Prosperity Or A Curse? :: by Grant Phillips

Let me say right up front that I like prosperity. Much has changed in the past 65 years (almost) that I’ve been around, and not all for the bad. For example, I would far rather have the bathroom inside the house than outside. How did we men ever survive the early days of TV, before the remote control? Was there actually a time before the microwave?

Air-conditioning at church was a hand held fan from the local funeral home. There was no air-conditioning at school, in your home or your family automobile.

A shot before painful dental work is much preferred. Many medical procedures are not as painful when compared to not many years ago. Pain medicine is good. Knock me out and just wake me up when it’s over.

The common, everyday family today has luxuries that weren’t even dreamed of when I was growing up. Any subject you might mention has been affected by prosperity. Nothing has been left untouched, but now the problem. Prosperity nearly always produces laziness.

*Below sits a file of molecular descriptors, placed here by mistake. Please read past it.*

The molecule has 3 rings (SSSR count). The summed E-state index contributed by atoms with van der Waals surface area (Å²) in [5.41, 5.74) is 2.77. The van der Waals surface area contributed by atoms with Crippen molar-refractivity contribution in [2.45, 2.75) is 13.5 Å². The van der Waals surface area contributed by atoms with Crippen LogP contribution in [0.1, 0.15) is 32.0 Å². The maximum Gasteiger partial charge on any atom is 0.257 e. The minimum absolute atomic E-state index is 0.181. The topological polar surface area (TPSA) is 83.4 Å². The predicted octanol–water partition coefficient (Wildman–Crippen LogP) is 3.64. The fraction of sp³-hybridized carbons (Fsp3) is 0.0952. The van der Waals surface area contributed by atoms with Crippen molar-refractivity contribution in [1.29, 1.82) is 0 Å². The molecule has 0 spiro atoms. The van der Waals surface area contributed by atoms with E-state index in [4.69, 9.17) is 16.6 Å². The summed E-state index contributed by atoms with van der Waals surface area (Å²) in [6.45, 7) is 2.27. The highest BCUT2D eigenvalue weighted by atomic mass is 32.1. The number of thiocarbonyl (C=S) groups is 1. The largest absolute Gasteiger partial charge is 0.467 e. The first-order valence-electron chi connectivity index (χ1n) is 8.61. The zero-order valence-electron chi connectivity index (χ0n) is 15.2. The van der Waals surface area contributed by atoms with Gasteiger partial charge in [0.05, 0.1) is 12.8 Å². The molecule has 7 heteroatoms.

The outdoors used to be a child’s domain, but now you can’t drag one outside to play. Work was once something expected by every member of the household, but now the ever widening posterior continues to expand. The Apostle Paul said to his protégé Timothy,

“But if any provide not for his own, and specially for those of his own house, he hath denied the faith, and is worse than an infidel.” (1Timothy 5:8)

Many conveniences of our prosperity have made our work easier. Believe me I would rather ride the lawn mower than to push one with no motor. I’ve been there. Is that bad? No, not at all, but the easier our work load becomes, the lazier we get.

The greatest tragedy of this resulting prosperity driven laziness is our nonchalant attitude toward God, Christian and non-Christian alike. Have you ever noticed that when things are going badly in our life, we call out to God, even non-Christians? Send us prosperity though and we just don’t have time for God anymore.